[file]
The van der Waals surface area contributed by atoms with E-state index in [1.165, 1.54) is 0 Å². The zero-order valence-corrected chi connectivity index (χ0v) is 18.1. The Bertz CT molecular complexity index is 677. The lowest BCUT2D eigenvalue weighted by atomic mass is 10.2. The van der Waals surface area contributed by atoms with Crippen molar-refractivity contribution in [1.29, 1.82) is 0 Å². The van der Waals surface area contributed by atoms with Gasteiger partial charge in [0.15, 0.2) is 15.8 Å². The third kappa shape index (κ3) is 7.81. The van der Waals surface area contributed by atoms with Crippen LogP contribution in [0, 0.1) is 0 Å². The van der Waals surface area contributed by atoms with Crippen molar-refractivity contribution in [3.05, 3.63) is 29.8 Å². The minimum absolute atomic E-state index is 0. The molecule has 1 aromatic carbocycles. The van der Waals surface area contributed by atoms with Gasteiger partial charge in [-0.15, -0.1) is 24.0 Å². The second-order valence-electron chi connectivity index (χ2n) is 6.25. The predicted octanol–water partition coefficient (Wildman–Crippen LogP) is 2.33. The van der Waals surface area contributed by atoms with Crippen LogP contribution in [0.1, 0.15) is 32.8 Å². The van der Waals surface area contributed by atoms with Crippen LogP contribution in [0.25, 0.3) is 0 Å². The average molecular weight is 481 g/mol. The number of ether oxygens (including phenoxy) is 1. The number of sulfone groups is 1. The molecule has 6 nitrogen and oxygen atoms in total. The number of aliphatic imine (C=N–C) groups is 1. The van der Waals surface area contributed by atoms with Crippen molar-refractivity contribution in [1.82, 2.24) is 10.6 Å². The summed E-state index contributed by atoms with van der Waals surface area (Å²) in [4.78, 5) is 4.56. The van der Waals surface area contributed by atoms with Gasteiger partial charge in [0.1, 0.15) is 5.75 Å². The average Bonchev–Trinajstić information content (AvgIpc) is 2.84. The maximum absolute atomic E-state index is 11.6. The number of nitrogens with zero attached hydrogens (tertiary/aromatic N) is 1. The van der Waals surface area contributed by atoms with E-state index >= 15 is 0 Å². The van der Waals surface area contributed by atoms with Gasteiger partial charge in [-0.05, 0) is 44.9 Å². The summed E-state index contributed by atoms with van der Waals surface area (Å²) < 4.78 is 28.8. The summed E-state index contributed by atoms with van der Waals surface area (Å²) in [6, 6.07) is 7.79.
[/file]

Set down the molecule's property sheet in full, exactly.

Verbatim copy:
The van der Waals surface area contributed by atoms with E-state index in [1.165, 1.54) is 0 Å². The zero-order valence-corrected chi connectivity index (χ0v) is 18.1. The Bertz CT molecular complexity index is 677. The lowest BCUT2D eigenvalue weighted by atomic mass is 10.2. The van der Waals surface area contributed by atoms with Crippen molar-refractivity contribution in [1.29, 1.82) is 0 Å². The van der Waals surface area contributed by atoms with Gasteiger partial charge in [0.15, 0.2) is 15.8 Å². The third kappa shape index (κ3) is 7.81. The van der Waals surface area contributed by atoms with Crippen LogP contribution in [0, 0.1) is 0 Å². The van der Waals surface area contributed by atoms with Crippen molar-refractivity contribution in [3.05, 3.63) is 29.8 Å². The minimum absolute atomic E-state index is 0. The molecule has 1 aromatic carbocycles. The van der Waals surface area contributed by atoms with Gasteiger partial charge in [-0.15, -0.1) is 24.0 Å². The second-order valence-electron chi connectivity index (χ2n) is 6.25. The predicted octanol–water partition coefficient (Wildman–Crippen LogP) is 2.33. The van der Waals surface area contributed by atoms with Crippen LogP contribution in [0.1, 0.15) is 32.8 Å². The van der Waals surface area contributed by atoms with Crippen LogP contribution in [0.25, 0.3) is 0 Å². The average molecular weight is 481 g/mol. The number of ether oxygens (including phenoxy) is 1. The number of sulfone groups is 1. The molecule has 6 nitrogen and oxygen atoms in total. The number of aliphatic imine (C=N–C) groups is 1. The van der Waals surface area contributed by atoms with Crippen molar-refractivity contribution in [1.82, 2.24) is 10.6 Å². The summed E-state index contributed by atoms with van der Waals surface area (Å²) in [4.78, 5) is 4.56. The van der Waals surface area contributed by atoms with Gasteiger partial charge in [0.1, 0.15) is 5.75 Å². The average Bonchev–Trinajstić information content (AvgIpc) is 2.84. The maximum absolute atomic E-state index is 11.6. The number of nitrogens with zero attached hydrogens (tertiary/aromatic N) is 1. The van der Waals surface area contributed by atoms with E-state index >= 15 is 0 Å². The van der Waals surface area contributed by atoms with Gasteiger partial charge in [-0.05, 0) is 44.9 Å². The summed E-state index contributed by atoms with van der Waals surface area (Å²) < 4.78 is 28.8. The summed E-state index contributed by atoms with van der Waals surface area (Å²) in [6, 6.07) is 7.79.